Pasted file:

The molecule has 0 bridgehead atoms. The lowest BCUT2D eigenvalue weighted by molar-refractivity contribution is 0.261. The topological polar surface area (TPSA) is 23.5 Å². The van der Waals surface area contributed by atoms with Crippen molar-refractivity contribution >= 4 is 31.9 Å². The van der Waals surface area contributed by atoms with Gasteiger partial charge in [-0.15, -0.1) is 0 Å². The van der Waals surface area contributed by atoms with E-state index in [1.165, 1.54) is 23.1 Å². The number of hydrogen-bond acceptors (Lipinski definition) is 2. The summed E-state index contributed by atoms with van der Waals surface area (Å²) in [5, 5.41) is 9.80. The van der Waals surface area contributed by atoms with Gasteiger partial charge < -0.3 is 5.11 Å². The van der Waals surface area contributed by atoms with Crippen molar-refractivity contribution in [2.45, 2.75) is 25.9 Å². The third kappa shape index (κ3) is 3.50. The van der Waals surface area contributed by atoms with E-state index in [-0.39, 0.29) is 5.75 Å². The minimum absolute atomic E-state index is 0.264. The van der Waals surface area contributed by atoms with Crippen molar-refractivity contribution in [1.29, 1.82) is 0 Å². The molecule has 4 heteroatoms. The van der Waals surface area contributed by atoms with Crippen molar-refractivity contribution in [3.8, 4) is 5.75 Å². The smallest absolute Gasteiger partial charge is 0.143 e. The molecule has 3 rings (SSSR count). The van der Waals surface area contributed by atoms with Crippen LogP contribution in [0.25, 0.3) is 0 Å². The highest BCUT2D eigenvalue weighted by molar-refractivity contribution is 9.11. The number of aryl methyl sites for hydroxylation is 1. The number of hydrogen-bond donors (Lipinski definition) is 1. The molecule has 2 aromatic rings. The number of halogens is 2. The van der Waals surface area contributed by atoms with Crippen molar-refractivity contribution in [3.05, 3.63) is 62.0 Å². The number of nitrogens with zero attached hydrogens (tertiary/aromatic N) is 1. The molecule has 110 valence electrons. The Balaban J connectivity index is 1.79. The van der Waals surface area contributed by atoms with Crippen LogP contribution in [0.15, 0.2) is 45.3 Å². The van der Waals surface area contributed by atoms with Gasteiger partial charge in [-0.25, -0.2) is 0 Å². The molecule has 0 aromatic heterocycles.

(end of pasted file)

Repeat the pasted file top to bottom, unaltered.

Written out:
The molecule has 0 bridgehead atoms. The lowest BCUT2D eigenvalue weighted by molar-refractivity contribution is 0.261. The topological polar surface area (TPSA) is 23.5 Å². The van der Waals surface area contributed by atoms with Crippen molar-refractivity contribution >= 4 is 31.9 Å². The van der Waals surface area contributed by atoms with Gasteiger partial charge in [-0.15, -0.1) is 0 Å². The van der Waals surface area contributed by atoms with E-state index in [1.165, 1.54) is 23.1 Å². The number of hydrogen-bond acceptors (Lipinski definition) is 2. The summed E-state index contributed by atoms with van der Waals surface area (Å²) in [5, 5.41) is 9.80. The van der Waals surface area contributed by atoms with Gasteiger partial charge < -0.3 is 5.11 Å². The van der Waals surface area contributed by atoms with Crippen molar-refractivity contribution in [2.45, 2.75) is 25.9 Å². The third kappa shape index (κ3) is 3.50. The van der Waals surface area contributed by atoms with E-state index in [-0.39, 0.29) is 5.75 Å². The minimum absolute atomic E-state index is 0.264. The van der Waals surface area contributed by atoms with Crippen molar-refractivity contribution in [1.29, 1.82) is 0 Å². The molecule has 4 heteroatoms. The van der Waals surface area contributed by atoms with Crippen molar-refractivity contribution in [3.8, 4) is 5.75 Å². The smallest absolute Gasteiger partial charge is 0.143 e. The molecule has 3 rings (SSSR count). The van der Waals surface area contributed by atoms with Crippen LogP contribution in [0.25, 0.3) is 0 Å². The highest BCUT2D eigenvalue weighted by molar-refractivity contribution is 9.11. The number of aryl methyl sites for hydroxylation is 1. The number of hydrogen-bond donors (Lipinski definition) is 1. The molecule has 2 aromatic rings. The number of halogens is 2. The van der Waals surface area contributed by atoms with Crippen molar-refractivity contribution in [3.05, 3.63) is 62.0 Å². The number of nitrogens with zero attached hydrogens (tertiary/aromatic N) is 1. The molecule has 110 valence electrons. The Balaban J connectivity index is 1.79. The van der Waals surface area contributed by atoms with Crippen LogP contribution in [0.15, 0.2) is 45.3 Å². The van der Waals surface area contributed by atoms with Gasteiger partial charge in [-0.25, -0.2) is 0 Å². The molecule has 0 aromatic heterocycles.